Scott Morrison has apologised to families who have lost loved ones in aged care during the coronavirus pandemic.
In a press conference today, the Prime Minster admitted that the federal government response has 'fallen short' at times.
He said: 'On the days that the system falls short, on the days that expectations are not met, I'm deeply sorry about that, of course I am.
'And I know that everyone who is involved in the process who is trying to meet those expectations is equally sorry.'
Australia has suffered 375 deaths during the pandemic, many of which are related to aged care.
Last month Melbourne's Epping Gardens care home was left with almost no staff at 11pm one night because they were forced into isolation.
The PM had to scramble to draft in Army troops so that residents continued to receive care.
'On days where workforces are completely stripped from facilities and there is nobody there and you scramble for a workforce to try to put them in place and you have ADF officers who go there at 11pm at night to try to clean up the mess, that's not good enough,' the Prime Minister said.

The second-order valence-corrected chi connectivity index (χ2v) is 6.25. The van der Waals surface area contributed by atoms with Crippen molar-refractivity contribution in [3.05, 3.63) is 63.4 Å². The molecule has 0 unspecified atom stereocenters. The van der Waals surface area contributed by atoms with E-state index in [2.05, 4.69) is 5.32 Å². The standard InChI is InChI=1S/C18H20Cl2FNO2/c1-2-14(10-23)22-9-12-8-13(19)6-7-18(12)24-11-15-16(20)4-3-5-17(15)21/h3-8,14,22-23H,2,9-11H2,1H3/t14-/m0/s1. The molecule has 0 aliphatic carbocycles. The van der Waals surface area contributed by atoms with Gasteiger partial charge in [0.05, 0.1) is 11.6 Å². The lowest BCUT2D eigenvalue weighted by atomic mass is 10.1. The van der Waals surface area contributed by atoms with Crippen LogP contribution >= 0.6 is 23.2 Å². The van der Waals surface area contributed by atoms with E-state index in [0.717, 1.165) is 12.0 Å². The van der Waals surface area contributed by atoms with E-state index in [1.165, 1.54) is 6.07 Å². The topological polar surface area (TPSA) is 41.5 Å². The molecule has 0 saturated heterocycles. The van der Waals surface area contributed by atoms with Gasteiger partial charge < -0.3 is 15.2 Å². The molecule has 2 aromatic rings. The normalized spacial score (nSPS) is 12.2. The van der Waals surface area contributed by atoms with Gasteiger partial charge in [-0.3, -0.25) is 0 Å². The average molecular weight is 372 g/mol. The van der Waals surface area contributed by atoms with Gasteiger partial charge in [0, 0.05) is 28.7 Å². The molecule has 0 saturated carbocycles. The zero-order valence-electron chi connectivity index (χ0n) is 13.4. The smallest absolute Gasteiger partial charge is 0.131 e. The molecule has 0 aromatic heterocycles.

Medical workers evacuate a resident from the Epping Gardens aged care facility in the Melbourne suburb of Epping on July 30
'But they are the actions we had to take to stabilise those facilities in those situations.
'So, each and every day there are going to be challenges, and on many days, the success in how they are able to deal with these challenges has been significant.'
A Royal Commission into Age Care has heard that the government had 'no plan' for for the sector to deal with the pandemic.
Mr Morrison said that was not true.
'There has been a plan and it has been updated and so we completely reject the assertion that there was not a plan because there was a plan,' he said.
'Every day every effort is being made and on those days that we fall short, we're sorry, and the next day we get up and we seek to make it right the next day.'
A healthcare worker outside of the Glenlyn Aged Care Facility in Melbourne on August 13